Are Cryptocurrencies the Future of Cannabis Commerce? (GUEST POST)


Despite the fact that states have legalized marijuana in some form, medically or recreationally, only about 400 financial institutions provide banking services for those operating businesses in the industry. This means that a great many cannabis businesses must rely on cash payments and are unable to accept payments such as credit or debit cards or checks. In addition to being inconvenient for their customers, running a cash business can be dangerous.

The primary reason that banks refuse to do business with cannabis business is because marijuana is still a Schedule 1 drug under the federal Controlled Substances Act (CSA). In February 2014, the Financial Crimes Enforcement Network (FINCEN) released a memo to provide guidance to banks regarding marijuana customers. The memo included the following:

“In general, the decision to open, close, or refuse any particular account or relationship should be made by each financial institution based on a number of factors specific to that institution. These factors may include its particular business objectives, an evaluation of the risks associated with offering a particular product or service, and its capacity to manage those risks effectively. Thorough customer due diligence is a critical aspect of making this assessment.”

Despite the FINCEN memo, most banks are reluctant to do hold accounts for businesses whose deposits are based on federally illegal activity.

Enter cryptocurrencies. Cannabis and cryptocurrencies seem like a pair made for one another: both markets operate in a gray legal area. Many dispensaries are only equipped to deal in cash, and cryptocurrency has failed to obtain large scale buy in from consumers and retailers. So, being able to pay through a cashless medium such as a cryptocurrency transfer appears to be a potential win-win solution for both industries.

In addition to the above, there are additional reasons why cryptocurrency use in the cannabis market can be useful. A primary reason is the use of blockchain technology by cryptocurrencies. A blockchain is basically a verified, secure chain of information that can be used to purchase goods or services. This could prove useful since cryptocurrency blockchains allow the tracking of cannabis from seed to sale.

While there are a few cannabis-related cryptocurrencies out there, PotCoin and DopeCoin are the biggest. Below is more information about these two cryptocurrencies.

What is DopeCoin?

DopeCoin was created in 2014 by James Allen. Allen’s intentions were to give cannabis consumers a secure way to trade marijuana through cryptocurrency. DopeCoin aims to do more than just underwrite the buying and selling of cannabis. For example, it is also looking into advertising. DopeCoin’s primary appeal to cannabis consumers and businesses is that it actively markets the cannabis industry at large.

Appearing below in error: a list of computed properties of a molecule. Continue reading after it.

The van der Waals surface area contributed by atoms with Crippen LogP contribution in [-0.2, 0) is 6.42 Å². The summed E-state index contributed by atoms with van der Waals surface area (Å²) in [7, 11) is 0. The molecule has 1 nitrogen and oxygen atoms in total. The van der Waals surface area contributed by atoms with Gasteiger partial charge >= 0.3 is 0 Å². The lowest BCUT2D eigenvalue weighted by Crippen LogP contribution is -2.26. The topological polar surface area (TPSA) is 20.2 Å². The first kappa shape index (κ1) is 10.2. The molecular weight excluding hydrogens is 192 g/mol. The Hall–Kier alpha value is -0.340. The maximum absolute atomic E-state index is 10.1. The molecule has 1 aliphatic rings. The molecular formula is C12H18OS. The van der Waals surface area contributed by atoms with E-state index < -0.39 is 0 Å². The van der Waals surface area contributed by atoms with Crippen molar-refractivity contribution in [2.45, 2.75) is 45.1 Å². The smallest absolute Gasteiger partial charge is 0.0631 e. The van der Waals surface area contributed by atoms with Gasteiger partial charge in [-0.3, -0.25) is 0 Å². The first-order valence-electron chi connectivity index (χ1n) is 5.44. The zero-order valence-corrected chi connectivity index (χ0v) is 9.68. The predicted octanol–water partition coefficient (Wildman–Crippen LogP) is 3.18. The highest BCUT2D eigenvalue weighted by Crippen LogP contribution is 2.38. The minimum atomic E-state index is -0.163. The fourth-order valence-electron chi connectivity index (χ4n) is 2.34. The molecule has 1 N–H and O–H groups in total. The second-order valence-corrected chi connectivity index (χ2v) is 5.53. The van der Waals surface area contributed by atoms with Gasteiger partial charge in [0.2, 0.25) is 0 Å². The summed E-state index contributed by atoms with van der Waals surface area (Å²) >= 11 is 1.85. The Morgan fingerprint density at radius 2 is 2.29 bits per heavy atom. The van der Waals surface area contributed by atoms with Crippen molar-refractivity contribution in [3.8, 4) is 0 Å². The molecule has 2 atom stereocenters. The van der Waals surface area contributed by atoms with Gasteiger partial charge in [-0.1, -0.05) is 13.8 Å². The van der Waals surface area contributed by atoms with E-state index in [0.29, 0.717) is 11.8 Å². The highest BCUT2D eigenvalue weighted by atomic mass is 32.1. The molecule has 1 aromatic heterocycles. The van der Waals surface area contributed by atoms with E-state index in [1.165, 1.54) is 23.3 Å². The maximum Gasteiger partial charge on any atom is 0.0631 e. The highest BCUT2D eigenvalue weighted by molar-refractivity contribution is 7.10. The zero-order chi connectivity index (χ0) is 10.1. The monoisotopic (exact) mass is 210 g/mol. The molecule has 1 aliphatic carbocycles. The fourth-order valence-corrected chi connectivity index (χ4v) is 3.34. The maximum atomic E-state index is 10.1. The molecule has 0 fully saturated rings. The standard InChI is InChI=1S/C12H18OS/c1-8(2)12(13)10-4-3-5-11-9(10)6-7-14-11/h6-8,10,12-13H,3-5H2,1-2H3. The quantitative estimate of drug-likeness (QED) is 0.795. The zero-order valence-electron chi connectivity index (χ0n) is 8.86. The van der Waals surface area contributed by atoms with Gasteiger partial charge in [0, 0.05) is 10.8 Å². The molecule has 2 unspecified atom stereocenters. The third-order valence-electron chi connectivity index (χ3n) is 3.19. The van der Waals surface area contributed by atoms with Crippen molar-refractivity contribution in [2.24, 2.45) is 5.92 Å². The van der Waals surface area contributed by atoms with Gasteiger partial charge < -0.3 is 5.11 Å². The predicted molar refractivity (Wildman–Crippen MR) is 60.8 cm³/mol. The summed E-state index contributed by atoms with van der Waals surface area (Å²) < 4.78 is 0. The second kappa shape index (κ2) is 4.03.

What is PotCoin?

Developed the same year as DopeCoin, PotCoin scored notoriety and social media attention when it sponsored Dennis Rodman’s flight to North Korea. PotCoin is focused on legally-purchased cannabis (meaning legal under state law) and hopes to become the de-facto currency of the state-regulated cannabis industry. It is currently accommodated or purchasable at approximately 800 locations in 35 countries.

Other Players.

In the same way that BitCoin has competitors in DogeCoin and Ethereum, so PotCoin and DopeCoin have less well-known competitors in HempCoin and WeedCoin. The newest player on the block is VapeCoin, which will cater to those who are in both the vaporizer and cannabis industry. However, don’t expect to be able to buy your vape pen or dry herb vaporizer using cryptocurrencies just yet. There are only a small minority of retail outlets that accept it.

Despite the fact that DopeCoin is accepted at a number of legal cannabis dispensaries, it does not appear that many people are using it. Neither the customers nor the dispensary owners or operators seem to be using the cryptocurrency to make transactions.

Why? One reason may be that simply going to an ATM and getting cash is much easier than fiddling with a phone application, purchasing the cryptocurrency, waiting for the buy order to be filled, then making the transaction. Additionally, when you consider the entire financial market, the market and users of cryptocurrencies are a fairly niche group. This is even more so with the sub-niche of cannabis-related.

Cryptocurrencies and cannabis could be a winning team, but they’re not quite there yet. It should also be kept in mind that cryptocurrencies are a volatile market, and there has been some talk of federal regulation in this area. And, there appears to be a significant push in Congress to fix banking issues. If Congress legislates a solution to the cannabis commerce problem it is difficult to envision cryptocurrencies gaining a foothold. But if Congress fails to act, cryptocurrencies may become intwined with future cannabis commerce.

February 24, 2019

This is a guest post by Michael Jacobs. Michael is a marketing and creative content specialist at with a primary focus on customer satisfaction. Technology and fitness combined with healthy lifestyle obsession are his main talking points.

Rod Kight is an attorney who represents lawful cannabis businesses. He speaks at cannabis conferences across the country, drafts and presents cannabis legislation to foreign governments, is regularly quoted on cannabis matters in the media, and maintains the Kight on Cannabis legal blog, where he discusses legal issues affecting the cannabis industry. You can contact him here.

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